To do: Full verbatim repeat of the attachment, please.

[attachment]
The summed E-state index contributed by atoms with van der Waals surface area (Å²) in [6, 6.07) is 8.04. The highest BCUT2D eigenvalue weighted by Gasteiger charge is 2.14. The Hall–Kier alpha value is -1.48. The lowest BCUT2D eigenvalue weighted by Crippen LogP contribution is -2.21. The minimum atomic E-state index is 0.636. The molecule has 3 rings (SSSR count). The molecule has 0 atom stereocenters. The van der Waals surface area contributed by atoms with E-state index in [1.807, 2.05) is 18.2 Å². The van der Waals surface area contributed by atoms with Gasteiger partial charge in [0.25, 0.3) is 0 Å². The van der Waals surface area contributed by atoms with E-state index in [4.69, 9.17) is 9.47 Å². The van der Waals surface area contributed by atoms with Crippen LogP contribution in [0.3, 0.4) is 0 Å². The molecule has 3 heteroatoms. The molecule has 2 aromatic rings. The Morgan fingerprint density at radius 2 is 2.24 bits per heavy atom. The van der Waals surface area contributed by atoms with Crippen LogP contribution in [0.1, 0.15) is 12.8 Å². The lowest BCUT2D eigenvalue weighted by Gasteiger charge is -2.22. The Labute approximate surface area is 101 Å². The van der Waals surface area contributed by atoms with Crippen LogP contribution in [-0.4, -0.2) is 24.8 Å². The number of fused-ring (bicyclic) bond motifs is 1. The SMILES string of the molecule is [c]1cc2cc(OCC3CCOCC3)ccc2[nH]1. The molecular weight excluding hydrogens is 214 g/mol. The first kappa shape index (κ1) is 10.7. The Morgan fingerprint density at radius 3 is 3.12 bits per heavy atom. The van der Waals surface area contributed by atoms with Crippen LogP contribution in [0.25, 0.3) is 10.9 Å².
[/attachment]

The summed E-state index contributed by atoms with van der Waals surface area (Å²) in [6, 6.07) is 8.04. The highest BCUT2D eigenvalue weighted by Gasteiger charge is 2.14. The Hall–Kier alpha value is -1.48. The lowest BCUT2D eigenvalue weighted by Crippen LogP contribution is -2.21. The minimum atomic E-state index is 0.636. The molecule has 3 rings (SSSR count). The molecule has 0 atom stereocenters. The van der Waals surface area contributed by atoms with E-state index in [1.807, 2.05) is 18.2 Å². The van der Waals surface area contributed by atoms with Gasteiger partial charge in [0.25, 0.3) is 0 Å². The van der Waals surface area contributed by atoms with E-state index in [4.69, 9.17) is 9.47 Å². The van der Waals surface area contributed by atoms with Crippen LogP contribution in [0.3, 0.4) is 0 Å². The molecule has 3 heteroatoms. The molecule has 2 aromatic rings. The Morgan fingerprint density at radius 2 is 2.24 bits per heavy atom. The van der Waals surface area contributed by atoms with Crippen LogP contribution in [0.1, 0.15) is 12.8 Å². The lowest BCUT2D eigenvalue weighted by Gasteiger charge is -2.22. The Labute approximate surface area is 101 Å². The van der Waals surface area contributed by atoms with Crippen LogP contribution in [-0.4, -0.2) is 24.8 Å². The number of fused-ring (bicyclic) bond motifs is 1. The SMILES string of the molecule is [c]1cc2cc(OCC3CCOCC3)ccc2[nH]1. The molecular weight excluding hydrogens is 214 g/mol. The first kappa shape index (κ1) is 10.7. The Morgan fingerprint density at radius 3 is 3.12 bits per heavy atom. The van der Waals surface area contributed by atoms with Crippen LogP contribution in [0.25, 0.3) is 10.9 Å².